There has been much discussion about whether the Calgary Flames need to "blow it up" and rebuild the team with high draft picks just like divisional rivals like the Edmonton Oilers and Colorado Avalanche or the Tampa Bay Lightning and New York Islanders in the East. Unfortunately, there are four fundamental flaws with this approach.
1. It doesn’t always work
Finishing near the bottom of the league and getting early draft picks doesn’t guarantee a team’s success, just look at the Columbus Blue Jackets, who have made the post-season just once in their eleven seasons – a streak unlikely to end this year. The Florida Panthers might end their ten-year streat of missing the play-offs, but it will have been by virtue of free agency, not the draft.
Worst case scenario for a small market team attempting to rebuild through the draft is the Atlanta Thrashers, who made the post-season just once in their ten seasons, and wound up leaving town entirely.
2. The effects aren’t always permanent
The Pittsburgh Penguins and Chicago Blackhawks both rewarded their patient fans with Stanley Cups, and things have definitely been turned around in Los Angeles and Washington, but how long will it last? Entry-level contracts protect players for only three seasons, after which they cost you full price, like Drew Doughty and his seven million per season.
Unless the underlying causes of the team’s original poor performance is addressed, any improvement through the draft will be temporary. Just ask the fans of the Carolina Hurricanes, who were rewarded with the 2006 Stanley Cup after three early picks, but have made the post-season just once since then, and currently sit dead last in the Eastern Conference.
3. It isn’t always necessary
There have been many veteran squads that rebuilt while staying competitive, with the Detroit Red Wings being the classic example, having made the post-season every year since the 1990-81 season.
There are plenty of other examples of teams that made it a habit to chronically replenish their system and cycle out their veterans, like the New Jersey Devils, who missed the post-season last year for just the 2nd time since 1989-90, the Philadelphia Flyers, who have missed out just once since 1994-95, and the San Jose Sharks, who have made the play-offs 12 of the past 13 seasons, including six 100-point seasons and 2 more 99-pointers.
There are certainly teams that have had little option but to force their fans to watch non-competitive hockey for years on end for a 50/50 chance of being competitive temporarily, but it should truly be viewed as a last resort.
4. They’re already rebuilding
The Calgary Flames don’t need to blow anything up to rebuild, they are already rebuilding, and in a way that doesn’t hurt the team on the ice. Don’t believe me? Check out the players they have let go, the ones they kept, and the ones they brought in.
Flames out Age GP GVT Cap Robyn Regehr 31 79 6.3 $4.0M Daymond Langkow* 35 72 5.2 $4.5M Steve Staios 38 39 4.0 $2.7M Niklas Hagman 32 71 2.4 $3.0M Adam Pardy 27 30 2.3 $0.7M Ales Kotalik 32 26 0.0 $3.0M Tim Erixon 20 0 SEL $1.8M Total 31 317 20.2 $19.7M *Daymond Langkow's statistics from 2009-10
The Flames let seven players go with an average age of 31 even when you include 20-year-old prospect Tim Erixon, who cost $19.7 million towards the cap but contributed just 20.2 goals above replacement-level, in 317 games. By contrast, here’s the group the Flames decided to keep.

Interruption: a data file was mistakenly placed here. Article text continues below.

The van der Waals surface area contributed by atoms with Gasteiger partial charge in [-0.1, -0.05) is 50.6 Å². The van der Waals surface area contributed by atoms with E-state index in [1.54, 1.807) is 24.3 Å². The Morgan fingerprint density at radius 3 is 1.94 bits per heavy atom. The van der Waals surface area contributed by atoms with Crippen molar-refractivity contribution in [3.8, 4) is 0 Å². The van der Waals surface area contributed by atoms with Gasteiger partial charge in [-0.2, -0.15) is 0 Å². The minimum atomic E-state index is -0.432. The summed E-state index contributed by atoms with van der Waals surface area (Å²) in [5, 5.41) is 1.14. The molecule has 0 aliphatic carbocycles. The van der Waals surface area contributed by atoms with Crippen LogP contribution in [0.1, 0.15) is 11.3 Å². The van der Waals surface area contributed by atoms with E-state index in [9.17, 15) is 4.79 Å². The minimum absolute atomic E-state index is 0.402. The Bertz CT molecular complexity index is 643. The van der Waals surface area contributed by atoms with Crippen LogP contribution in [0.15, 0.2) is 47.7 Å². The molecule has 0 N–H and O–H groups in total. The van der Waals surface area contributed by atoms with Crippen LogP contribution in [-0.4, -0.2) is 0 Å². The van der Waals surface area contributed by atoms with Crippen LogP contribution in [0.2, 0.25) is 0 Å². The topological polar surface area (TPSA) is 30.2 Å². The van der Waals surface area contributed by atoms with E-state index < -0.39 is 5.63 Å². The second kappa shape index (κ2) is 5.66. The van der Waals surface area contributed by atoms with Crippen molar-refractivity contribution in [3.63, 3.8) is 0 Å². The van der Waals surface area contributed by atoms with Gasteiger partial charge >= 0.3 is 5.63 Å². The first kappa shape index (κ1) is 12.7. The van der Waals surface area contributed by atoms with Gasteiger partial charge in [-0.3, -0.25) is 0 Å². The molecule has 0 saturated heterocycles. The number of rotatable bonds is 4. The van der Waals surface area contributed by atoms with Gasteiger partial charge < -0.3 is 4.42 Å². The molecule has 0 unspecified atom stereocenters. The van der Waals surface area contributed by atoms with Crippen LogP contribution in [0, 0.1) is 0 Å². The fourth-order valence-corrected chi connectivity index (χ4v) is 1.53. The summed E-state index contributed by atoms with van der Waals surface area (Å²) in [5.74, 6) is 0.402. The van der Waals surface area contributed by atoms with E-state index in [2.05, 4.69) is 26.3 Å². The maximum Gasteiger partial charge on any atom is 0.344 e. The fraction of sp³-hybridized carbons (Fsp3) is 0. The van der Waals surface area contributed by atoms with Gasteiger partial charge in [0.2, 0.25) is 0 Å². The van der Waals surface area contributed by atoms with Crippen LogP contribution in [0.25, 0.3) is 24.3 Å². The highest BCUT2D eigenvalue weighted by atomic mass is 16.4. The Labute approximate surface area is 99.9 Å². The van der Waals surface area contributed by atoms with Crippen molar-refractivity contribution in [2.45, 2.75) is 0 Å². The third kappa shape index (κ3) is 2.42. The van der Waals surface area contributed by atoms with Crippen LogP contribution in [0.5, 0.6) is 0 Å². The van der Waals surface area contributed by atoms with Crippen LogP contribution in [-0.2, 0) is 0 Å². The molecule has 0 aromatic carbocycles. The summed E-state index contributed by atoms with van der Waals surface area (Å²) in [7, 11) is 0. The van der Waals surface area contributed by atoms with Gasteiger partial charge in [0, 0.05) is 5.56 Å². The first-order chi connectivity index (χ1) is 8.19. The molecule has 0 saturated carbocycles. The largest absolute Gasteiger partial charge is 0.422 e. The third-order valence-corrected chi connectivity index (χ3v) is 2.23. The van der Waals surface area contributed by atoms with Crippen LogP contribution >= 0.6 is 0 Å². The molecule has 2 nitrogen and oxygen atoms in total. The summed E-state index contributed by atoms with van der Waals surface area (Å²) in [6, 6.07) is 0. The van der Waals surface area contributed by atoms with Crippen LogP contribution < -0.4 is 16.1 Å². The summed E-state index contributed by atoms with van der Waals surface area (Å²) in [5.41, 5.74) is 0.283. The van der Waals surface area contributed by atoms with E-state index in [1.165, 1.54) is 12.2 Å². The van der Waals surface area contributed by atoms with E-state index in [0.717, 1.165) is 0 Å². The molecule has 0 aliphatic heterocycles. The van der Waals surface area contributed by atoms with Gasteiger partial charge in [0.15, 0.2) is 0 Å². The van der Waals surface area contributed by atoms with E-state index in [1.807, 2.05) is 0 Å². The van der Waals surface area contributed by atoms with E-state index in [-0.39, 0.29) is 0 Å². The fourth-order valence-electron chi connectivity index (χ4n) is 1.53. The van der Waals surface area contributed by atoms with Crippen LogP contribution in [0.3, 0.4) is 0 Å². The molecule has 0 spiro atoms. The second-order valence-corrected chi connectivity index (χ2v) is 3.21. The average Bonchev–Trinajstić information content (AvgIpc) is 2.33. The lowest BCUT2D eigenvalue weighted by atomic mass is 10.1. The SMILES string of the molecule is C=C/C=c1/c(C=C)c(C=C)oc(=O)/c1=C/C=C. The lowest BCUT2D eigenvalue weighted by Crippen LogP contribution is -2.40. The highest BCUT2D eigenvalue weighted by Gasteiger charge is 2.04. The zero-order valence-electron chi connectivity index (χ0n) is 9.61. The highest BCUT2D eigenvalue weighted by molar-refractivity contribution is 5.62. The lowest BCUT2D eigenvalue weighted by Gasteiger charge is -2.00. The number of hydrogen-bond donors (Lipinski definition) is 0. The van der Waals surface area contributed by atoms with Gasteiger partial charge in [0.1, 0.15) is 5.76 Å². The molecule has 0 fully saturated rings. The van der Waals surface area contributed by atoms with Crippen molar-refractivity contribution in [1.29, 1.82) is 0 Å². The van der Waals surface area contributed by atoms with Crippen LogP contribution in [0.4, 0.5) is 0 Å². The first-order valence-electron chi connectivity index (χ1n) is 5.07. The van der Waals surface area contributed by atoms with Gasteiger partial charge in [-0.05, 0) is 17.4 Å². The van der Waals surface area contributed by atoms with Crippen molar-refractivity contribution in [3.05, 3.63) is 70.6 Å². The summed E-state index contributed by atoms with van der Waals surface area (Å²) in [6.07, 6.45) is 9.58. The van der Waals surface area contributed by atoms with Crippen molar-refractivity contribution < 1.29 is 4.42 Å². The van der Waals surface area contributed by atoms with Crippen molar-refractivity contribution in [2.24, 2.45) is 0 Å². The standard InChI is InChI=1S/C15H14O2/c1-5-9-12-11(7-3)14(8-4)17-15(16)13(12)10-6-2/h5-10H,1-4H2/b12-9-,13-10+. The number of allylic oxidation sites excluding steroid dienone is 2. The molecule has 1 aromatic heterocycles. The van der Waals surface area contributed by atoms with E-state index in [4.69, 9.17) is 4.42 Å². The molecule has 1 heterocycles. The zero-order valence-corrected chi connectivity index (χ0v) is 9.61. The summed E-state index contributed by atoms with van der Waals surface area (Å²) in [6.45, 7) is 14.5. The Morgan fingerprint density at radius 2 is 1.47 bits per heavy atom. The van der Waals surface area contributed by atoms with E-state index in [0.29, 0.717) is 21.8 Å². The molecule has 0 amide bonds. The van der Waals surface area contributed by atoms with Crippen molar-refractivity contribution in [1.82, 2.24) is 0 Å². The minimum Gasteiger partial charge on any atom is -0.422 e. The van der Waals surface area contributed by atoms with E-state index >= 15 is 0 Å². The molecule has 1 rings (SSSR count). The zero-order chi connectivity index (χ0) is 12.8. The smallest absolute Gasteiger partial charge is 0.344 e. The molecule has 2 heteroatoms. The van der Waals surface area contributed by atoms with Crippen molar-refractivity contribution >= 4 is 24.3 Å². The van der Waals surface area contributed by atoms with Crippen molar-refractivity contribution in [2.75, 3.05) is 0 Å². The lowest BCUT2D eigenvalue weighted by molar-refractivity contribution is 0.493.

Flames kept Age GP GVT Cap Alex Tanguay 32 79 17.6 $3.5M Curtis Glencross 29 79 12.0 $2.6M Anton Babchuk 27 82 11.3 $2.5M Brendan Morrison 36 66 9.7 $1.3M Henrik Karlsson 28 17 -1.1 $0.9M Total 30 323 49.5 $10.8M
The Flames kept a slightly younger group who played roughly the same number of games, but contributed well over double the number of goals above replacement-level, and it cost them about half as much. The group of players they kept together have roughly five times the value of those that left. They also kept AHLers like Brendan Mikkelson, Max Reinhart, Jordan Henry, Leland Irving, Jon Rheault, Carter Bancks and Joe Piskula. And who did the Flames bring in?
Flames in Age GP GVT Cap Roman Horak 20 0 WHL $0.8M Paul Byron 22 8 -0.2 $0.6M Chris Butler 25 49 2.2 $1.3M Pierre-Luc Leblond 26 2 -0.4 $0.5M Derek Smith 27 9 0.6 $0.7M Lee Stempniak 28 82 6.5 $1.9M Scott Hannan 33 78 3.4 $1.0M Blake Comeau 25 77 8.5 $2.5M Total 26 305 20.6 $9.3M
They brought in a collection of talent almost identical to those that left, but on average 5 years younger, and at less than half the price. They also brought in more AHLer’s like Guillaume Desbiens, Clay Wilson and Ben Walter. To summarize, the Flames correctly identified the players to keep, a collection of players with five times the value as those they let go, who were replaced by a group almost exactly as good, but five years younger and less than half as expensive.
Flames Out: 31 year old, 317 games played, 20.2 GVT, $19.7M cap
Flames Kept: 30 years old, 323 games played, 49.5 GVT, $10.8M cap
Flames In: 26 years old, 305 games played, 20.6 GVT, $9.3M cap
The rebuild is already happening. If they keep it up, they will soon have re-structured their team into a legitimate post-season participant, and without having to be the joke of the league for years on end.
Ask fans in Columbus, Florida, Carolina and especially Atlanta if the Flames should blow up the team and force us to endure terrible hockey for years on end. The Flames are better off following the Detroit, New Jersey, Philadelphia and San Jose model, an approach that would have avoided their current struggles had it been followed sooner.